The prognosis of primary iris cysts is good, as the majority do not require treatment. Recurrence after excision is more common in stromal cysts than pigment epithelial cysts. The prognosis of secondary iris cysts is much more variable and those as a result of epithelial downgrowth typically carry a poor prognosis.

Additional Resources

Acknowledgements

  • Images courtesy of The Robert Cizik Eye Clinic, Houston, TX.

References

  1. Shields JA. 1981. Primary cysts of the iris. Trans Am Ophthalmol Soc 79: 771-809.
  2. Shields JA, Kline MW & Ausberger JJ. 1984. Primary iris cysts: a review of the literature and report of 62 cases. Br J Ophthalmol 68: 152-166.
  3. 3.0 3.1 Primary Iris Cysts. AAO Basic and Clinical Science Course Section 6: Pediatric Ophthalmology and Strabismus. Elsevier, 2013.
  4. Grutzmacher RD, Lindquist TD, Chittum ME, Bunt-Milam AH & Kalina RE. 1987. Congenital iris cysts. Br J Ophthalmol 71: 227-234.
  5. Naumann G & Green WR. 1967. Spontaneous nonpigmented iris cysts. Arch Ophthalmol 78: 496-500. doi: 10.1002/archopht.1967.00980030498016.
  6. Paridaens AD, Deuble K & McCartney AC. 1992. Spontaneous congenital non-pigmented epithelial cysts of the iris stroma. Br J Ophthalmol 76: 39-42.
  7. 7.0 7.1 Hau SC, Papastefanou V, Shah S, Sagoo MS, Restori M & Cohen V. 2014. Evaluation of iris and iridociliary body lesions with anterior segment optical coherence tomography versus ultrasound B-scan. Br J Ophthalmol doi: 10.1136/bjoohthalmol-2014-305218.
  8. 8.0 8.1 Lois N, Shields CL, Shields JA, Mercado G & De Potter P. 1998. Primary iris stromal cysts. A report of 17 cases. Ophthalmology 105: 1317-1322. doi: 10.1016/S0161-6420(98)97041-5.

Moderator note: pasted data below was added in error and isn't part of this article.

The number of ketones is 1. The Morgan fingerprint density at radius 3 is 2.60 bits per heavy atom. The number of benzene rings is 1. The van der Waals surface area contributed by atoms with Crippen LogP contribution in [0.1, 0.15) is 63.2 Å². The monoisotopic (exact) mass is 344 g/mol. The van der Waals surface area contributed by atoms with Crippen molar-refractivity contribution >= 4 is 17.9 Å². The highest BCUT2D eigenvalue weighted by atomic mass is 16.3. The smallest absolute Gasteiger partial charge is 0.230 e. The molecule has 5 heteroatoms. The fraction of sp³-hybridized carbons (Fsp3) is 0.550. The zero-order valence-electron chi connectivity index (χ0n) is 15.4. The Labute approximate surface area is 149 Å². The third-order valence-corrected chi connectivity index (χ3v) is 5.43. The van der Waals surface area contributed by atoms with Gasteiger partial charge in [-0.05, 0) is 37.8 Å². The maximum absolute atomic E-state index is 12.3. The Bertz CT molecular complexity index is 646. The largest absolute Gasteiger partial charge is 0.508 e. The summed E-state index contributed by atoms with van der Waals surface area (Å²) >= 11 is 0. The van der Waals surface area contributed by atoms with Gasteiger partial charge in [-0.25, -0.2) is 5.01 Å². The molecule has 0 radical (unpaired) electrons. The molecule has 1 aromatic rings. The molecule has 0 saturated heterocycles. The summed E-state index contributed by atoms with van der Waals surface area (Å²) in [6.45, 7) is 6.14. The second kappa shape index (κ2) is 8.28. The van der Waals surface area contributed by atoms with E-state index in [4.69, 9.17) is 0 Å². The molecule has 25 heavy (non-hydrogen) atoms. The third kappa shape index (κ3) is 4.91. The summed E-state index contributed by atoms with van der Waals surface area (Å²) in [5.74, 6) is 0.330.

9. Iris Melanoma. AAO Basic and Clinical Science Course Section 4: Ophthalmic Pathology and Intraocular Tumors. Elsevier, 2013.
  10. Marigo FA, Esaki K, Finger PT, Ishikawa H, Greenfield DS, Liebmann JM & Ritch R. 1999. Differential diagnosis of anterior segment cysts by ultrasound biomicroscopy. Ophthalmology 106: 2131-2135. doi: 10.1016/S0161-6420(99)90495-5.
  11. Shields CL, Kancherla S, Patel J, Vijayvargiya P, Suriano MM,Kolbus E, Badami A, Sharma P, Jacobs E, Voluck M, Zhang Z, Kansal R, Shields PW, Bianciotto CG & Shields JA. 2012. Clinically survey of 3680 iris tumors based on patient age at presentation. Ophthalmology 119: 407-414. doi: 10.1016/j.ophtha.2011.07.059.
  12. Lois N, Shields CL, Shields JA & Mercado G. 1998. Primary cysts of the iris pigment epithelium. Clinical features and natural course in 234 patients. Ophthalmology 105: 1879-1885.
  13. 13.0 13.1 Haller J, Stark W, Azab A, Thomsen R & Gottsch J. 2003. Surgical Management of Anterior Chamber Epithelial Cysts. Am J Ophthalmol 135: 309-313. doi: 10.1016/S0002-9394(02)01960-8.
  14. Leung EW, Mehta JR & Croasdale CR. 2005. Laser photocoagulation of primary epithelial iris cysts. Arch Ophthalmol 123: 1276. doi: 10.1001/archopht.123.9.1276.
  15. 15.0 15.1 Shields CL, Arepalli S, Lally EB, Lally SE & Shields JA. 2014. Iris stromal cyst management with absolute alcohol-induced sclerosis in 16 patients. JAMA Ophthalmol 132: 703-708. doi: 10.1001/jamaophthalmol.2014.160.